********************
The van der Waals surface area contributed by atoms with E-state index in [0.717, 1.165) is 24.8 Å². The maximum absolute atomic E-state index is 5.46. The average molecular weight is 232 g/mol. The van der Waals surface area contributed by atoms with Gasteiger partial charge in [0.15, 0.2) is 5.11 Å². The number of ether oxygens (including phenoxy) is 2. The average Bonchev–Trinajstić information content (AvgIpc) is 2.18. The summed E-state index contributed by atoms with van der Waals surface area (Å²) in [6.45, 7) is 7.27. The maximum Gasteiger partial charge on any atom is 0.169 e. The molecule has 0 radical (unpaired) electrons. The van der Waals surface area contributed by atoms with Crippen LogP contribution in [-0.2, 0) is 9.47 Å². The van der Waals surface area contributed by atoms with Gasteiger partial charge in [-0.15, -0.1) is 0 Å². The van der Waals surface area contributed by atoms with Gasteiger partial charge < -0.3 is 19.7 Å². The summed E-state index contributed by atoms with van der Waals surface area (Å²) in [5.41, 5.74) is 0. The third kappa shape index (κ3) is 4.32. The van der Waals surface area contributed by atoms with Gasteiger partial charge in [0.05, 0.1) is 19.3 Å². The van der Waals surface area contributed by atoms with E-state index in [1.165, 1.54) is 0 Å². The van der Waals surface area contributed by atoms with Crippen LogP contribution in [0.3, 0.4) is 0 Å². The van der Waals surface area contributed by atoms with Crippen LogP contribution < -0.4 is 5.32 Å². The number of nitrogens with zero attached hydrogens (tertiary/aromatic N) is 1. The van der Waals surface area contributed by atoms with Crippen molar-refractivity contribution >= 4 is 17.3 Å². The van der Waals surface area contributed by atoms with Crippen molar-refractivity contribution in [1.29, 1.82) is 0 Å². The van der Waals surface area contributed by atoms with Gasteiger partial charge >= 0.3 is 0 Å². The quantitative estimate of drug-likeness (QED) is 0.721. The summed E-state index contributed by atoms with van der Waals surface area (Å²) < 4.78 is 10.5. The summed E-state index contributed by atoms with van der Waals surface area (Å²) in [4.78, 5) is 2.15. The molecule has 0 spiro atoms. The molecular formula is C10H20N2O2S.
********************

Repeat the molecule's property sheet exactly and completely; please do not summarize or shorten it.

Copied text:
The van der Waals surface area contributed by atoms with E-state index in [0.717, 1.165) is 24.8 Å². The maximum absolute atomic E-state index is 5.46. The average molecular weight is 232 g/mol. The van der Waals surface area contributed by atoms with Gasteiger partial charge in [0.15, 0.2) is 5.11 Å². The number of ether oxygens (including phenoxy) is 2. The average Bonchev–Trinajstić information content (AvgIpc) is 2.18. The summed E-state index contributed by atoms with van der Waals surface area (Å²) in [6.45, 7) is 7.27. The maximum Gasteiger partial charge on any atom is 0.169 e. The molecule has 0 radical (unpaired) electrons. The van der Waals surface area contributed by atoms with Crippen LogP contribution in [-0.2, 0) is 9.47 Å². The van der Waals surface area contributed by atoms with Gasteiger partial charge in [-0.15, -0.1) is 0 Å². The van der Waals surface area contributed by atoms with Gasteiger partial charge < -0.3 is 19.7 Å². The summed E-state index contributed by atoms with van der Waals surface area (Å²) in [5.41, 5.74) is 0. The third kappa shape index (κ3) is 4.32. The van der Waals surface area contributed by atoms with Gasteiger partial charge in [0.05, 0.1) is 19.3 Å². The van der Waals surface area contributed by atoms with E-state index in [1.165, 1.54) is 0 Å². The van der Waals surface area contributed by atoms with Crippen LogP contribution in [0.3, 0.4) is 0 Å². The van der Waals surface area contributed by atoms with Crippen LogP contribution < -0.4 is 5.32 Å². The number of nitrogens with zero attached hydrogens (tertiary/aromatic N) is 1. The van der Waals surface area contributed by atoms with Crippen molar-refractivity contribution >= 4 is 17.3 Å². The van der Waals surface area contributed by atoms with Crippen molar-refractivity contribution in [1.29, 1.82) is 0 Å². The van der Waals surface area contributed by atoms with Gasteiger partial charge >= 0.3 is 0 Å². The quantitative estimate of drug-likeness (QED) is 0.721. The summed E-state index contributed by atoms with van der Waals surface area (Å²) < 4.78 is 10.5. The summed E-state index contributed by atoms with van der Waals surface area (Å²) in [4.78, 5) is 2.15. The molecule has 0 spiro atoms. The molecular formula is C10H20N2O2S.